cover image The Shadow of Wings

The Shadow of Wings

Rudolf Steiner, June Knox-Mawer. George Weidenfeld & Nicholson, $26 (321pp) ISBN 978-0-297-81567-9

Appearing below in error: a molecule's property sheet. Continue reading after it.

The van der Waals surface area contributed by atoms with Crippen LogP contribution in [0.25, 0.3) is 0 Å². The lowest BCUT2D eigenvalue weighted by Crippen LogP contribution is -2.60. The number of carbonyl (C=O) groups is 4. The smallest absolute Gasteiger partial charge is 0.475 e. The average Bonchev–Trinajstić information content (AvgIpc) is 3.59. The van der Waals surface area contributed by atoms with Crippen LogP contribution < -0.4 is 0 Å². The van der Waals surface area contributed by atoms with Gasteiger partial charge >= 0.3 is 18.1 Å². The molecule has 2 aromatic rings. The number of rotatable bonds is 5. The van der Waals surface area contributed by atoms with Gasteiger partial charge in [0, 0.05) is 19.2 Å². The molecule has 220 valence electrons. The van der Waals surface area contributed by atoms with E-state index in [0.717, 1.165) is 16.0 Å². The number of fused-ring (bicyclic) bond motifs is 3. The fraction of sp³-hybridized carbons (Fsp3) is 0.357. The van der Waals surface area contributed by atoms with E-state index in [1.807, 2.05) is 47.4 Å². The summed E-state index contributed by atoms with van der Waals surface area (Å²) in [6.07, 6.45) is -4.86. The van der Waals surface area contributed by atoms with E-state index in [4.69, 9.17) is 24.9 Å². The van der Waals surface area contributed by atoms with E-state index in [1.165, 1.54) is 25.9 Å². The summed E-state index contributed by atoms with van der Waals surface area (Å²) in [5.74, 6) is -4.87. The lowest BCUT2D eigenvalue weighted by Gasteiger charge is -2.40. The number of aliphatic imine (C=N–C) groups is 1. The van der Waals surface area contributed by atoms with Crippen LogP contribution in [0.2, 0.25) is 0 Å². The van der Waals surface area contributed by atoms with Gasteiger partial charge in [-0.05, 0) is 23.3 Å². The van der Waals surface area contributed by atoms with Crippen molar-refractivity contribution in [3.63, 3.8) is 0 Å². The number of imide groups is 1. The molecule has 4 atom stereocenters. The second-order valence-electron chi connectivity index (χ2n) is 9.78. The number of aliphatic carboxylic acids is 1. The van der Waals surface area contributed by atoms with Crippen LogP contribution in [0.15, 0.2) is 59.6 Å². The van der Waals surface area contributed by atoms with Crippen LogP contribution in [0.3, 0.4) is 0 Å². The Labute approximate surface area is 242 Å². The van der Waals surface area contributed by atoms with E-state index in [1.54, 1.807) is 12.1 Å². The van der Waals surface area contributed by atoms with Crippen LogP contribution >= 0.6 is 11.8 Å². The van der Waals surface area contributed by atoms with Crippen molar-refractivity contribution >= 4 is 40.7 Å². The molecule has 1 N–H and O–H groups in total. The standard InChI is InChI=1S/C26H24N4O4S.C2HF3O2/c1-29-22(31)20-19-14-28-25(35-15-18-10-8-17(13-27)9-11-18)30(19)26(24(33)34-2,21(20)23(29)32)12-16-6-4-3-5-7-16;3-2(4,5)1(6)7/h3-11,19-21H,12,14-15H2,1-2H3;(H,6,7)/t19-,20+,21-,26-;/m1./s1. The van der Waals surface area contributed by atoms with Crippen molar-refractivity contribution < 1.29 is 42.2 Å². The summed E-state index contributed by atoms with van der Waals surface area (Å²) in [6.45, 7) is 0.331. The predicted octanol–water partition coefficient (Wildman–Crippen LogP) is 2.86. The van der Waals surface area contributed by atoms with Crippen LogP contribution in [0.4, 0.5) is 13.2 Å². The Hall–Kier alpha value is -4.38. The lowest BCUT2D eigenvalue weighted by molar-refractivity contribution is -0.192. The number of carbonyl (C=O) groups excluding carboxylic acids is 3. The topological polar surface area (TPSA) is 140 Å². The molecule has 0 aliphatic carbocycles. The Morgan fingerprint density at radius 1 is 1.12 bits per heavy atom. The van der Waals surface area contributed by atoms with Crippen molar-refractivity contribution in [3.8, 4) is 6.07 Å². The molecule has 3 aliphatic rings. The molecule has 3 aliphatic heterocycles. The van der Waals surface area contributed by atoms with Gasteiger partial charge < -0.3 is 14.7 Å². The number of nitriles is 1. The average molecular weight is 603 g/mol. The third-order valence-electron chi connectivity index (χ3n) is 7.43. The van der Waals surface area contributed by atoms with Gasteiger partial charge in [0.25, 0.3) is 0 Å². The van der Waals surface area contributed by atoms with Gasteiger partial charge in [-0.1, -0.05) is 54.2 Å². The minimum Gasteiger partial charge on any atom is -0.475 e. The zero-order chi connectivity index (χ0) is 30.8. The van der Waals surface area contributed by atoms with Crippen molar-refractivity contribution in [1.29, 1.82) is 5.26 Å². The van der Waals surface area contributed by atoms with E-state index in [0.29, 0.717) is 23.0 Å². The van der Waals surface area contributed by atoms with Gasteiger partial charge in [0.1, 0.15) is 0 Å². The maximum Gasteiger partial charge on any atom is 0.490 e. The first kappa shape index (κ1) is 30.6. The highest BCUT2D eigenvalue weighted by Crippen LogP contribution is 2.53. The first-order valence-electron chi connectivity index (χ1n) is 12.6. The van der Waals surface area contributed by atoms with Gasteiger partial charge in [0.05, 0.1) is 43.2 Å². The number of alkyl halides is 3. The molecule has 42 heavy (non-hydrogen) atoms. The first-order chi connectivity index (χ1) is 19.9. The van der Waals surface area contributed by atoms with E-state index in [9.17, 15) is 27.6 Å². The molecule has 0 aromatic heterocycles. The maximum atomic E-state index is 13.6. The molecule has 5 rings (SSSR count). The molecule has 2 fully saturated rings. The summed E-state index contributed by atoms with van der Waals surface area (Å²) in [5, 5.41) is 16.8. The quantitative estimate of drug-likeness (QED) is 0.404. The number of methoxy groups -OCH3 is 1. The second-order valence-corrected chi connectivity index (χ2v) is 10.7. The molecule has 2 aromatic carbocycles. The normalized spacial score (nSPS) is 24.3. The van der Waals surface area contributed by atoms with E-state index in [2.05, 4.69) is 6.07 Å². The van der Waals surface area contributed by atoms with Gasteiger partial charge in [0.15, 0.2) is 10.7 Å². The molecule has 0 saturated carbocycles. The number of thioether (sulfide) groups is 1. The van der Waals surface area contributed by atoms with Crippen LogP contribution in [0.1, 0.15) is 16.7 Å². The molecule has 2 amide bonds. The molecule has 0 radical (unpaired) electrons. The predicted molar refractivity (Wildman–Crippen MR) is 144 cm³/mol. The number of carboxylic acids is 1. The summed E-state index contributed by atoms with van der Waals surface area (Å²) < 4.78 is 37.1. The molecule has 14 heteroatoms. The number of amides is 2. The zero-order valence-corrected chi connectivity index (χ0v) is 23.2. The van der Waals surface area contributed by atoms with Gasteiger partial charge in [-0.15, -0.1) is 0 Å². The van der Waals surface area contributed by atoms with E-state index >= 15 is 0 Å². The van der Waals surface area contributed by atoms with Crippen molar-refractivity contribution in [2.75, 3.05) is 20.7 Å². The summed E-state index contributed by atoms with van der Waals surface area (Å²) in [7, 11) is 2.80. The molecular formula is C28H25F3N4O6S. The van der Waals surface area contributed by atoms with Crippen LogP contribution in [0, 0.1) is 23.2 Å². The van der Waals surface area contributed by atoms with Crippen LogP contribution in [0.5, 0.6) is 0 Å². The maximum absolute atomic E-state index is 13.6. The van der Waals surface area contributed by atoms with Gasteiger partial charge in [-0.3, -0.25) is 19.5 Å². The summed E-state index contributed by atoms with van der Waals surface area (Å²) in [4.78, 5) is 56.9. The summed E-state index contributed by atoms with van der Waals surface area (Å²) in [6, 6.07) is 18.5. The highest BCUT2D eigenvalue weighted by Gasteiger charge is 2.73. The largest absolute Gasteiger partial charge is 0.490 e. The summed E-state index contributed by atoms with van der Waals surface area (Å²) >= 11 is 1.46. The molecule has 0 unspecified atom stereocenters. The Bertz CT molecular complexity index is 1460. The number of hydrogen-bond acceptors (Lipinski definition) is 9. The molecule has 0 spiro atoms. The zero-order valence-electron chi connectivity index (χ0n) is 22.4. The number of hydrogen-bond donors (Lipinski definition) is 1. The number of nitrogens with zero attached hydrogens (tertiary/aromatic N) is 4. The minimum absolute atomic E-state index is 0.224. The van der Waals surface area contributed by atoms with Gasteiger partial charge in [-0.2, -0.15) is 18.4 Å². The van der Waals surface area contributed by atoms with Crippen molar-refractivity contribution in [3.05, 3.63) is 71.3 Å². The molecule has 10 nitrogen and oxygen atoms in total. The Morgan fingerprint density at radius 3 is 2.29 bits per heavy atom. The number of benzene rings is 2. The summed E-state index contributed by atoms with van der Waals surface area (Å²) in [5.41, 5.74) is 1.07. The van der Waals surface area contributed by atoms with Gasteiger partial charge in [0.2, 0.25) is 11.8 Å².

Add to the recent spate of Amelia Earhart books (I Was Amelia Earhart; Hidden Latitudes) this well-written, highly suspenseful commercial novel, which puts yet another spin on what might have happened to America's flying ace after she disappeared somewhere over the South Pacific during her 1939 round-the-world flight. British author and noted BBC broadcaster Knox-Mawer has ingeniously interwoven fact and fiction in a riveting plot that nicely balances mystery, exotic South Sea adventure and romance. Spunky protagonist Laura Harrington is a BBC reporter on assignment to cover Fiji's upcoming independence in 1969. This gives her the chance to trace the trail left by her parents, from whom she was separated when she was four during the Japanese invasion of the Gilbert Islands. Laura's quest takes her to remote and desolate atolls of ""darkest Micronesia, the islands that time forgot,"" where she must come to grips with an excruciatingly painful past in which her life and Earheart's intersect in an astonishing revelation. Knox-Mawer's deft characterization includes three native Fijian servants who bravely defy the malevolent, ruthless British District Officer--the villain of the piece. In July 1937, Officer Harrington (his relationship to Laura is gradually made clear) finds a white woman washed ashore on an isolated atoll, and begins a demented plot to conceal her identity. The extent of his perversity is spine-chilling, especially as Knox-Mawer brilliantly juxtaposes him to the supposed enemy, Japanese Colonel Tanizaki, a man of culture and compassion. (Oct.)